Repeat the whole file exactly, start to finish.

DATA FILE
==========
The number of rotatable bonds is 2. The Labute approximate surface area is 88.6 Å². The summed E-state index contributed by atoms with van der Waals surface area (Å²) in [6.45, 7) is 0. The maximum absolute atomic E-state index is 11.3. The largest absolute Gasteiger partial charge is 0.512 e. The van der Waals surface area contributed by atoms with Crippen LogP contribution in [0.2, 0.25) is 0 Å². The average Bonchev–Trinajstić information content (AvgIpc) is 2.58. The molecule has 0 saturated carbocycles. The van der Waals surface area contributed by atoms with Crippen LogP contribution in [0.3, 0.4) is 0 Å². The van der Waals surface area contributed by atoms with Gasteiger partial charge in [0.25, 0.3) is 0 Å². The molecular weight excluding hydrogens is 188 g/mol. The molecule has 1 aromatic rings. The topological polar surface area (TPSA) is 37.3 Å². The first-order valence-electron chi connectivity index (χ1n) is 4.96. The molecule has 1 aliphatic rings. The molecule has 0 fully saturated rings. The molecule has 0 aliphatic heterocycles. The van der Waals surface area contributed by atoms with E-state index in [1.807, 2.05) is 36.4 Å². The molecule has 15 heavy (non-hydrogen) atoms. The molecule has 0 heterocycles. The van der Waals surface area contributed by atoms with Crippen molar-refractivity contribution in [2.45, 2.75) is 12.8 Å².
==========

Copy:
The number of rotatable bonds is 2. The Labute approximate surface area is 88.6 Å². The summed E-state index contributed by atoms with van der Waals surface area (Å²) in [6.45, 7) is 0. The maximum absolute atomic E-state index is 11.3. The largest absolute Gasteiger partial charge is 0.512 e. The van der Waals surface area contributed by atoms with Crippen LogP contribution in [0.2, 0.25) is 0 Å². The average Bonchev–Trinajstić information content (AvgIpc) is 2.58. The molecule has 0 saturated carbocycles. The van der Waals surface area contributed by atoms with Crippen LogP contribution in [0.3, 0.4) is 0 Å². The van der Waals surface area contributed by atoms with Gasteiger partial charge in [0.25, 0.3) is 0 Å². The molecular weight excluding hydrogens is 188 g/mol. The molecule has 1 aromatic rings. The topological polar surface area (TPSA) is 37.3 Å². The first-order valence-electron chi connectivity index (χ1n) is 4.96. The molecule has 1 aliphatic rings. The molecule has 0 fully saturated rings. The molecule has 0 aliphatic heterocycles. The van der Waals surface area contributed by atoms with E-state index in [1.807, 2.05) is 36.4 Å². The molecule has 15 heavy (non-hydrogen) atoms. The molecule has 0 heterocycles. The van der Waals surface area contributed by atoms with Crippen molar-refractivity contribution in [2.45, 2.75) is 12.8 Å².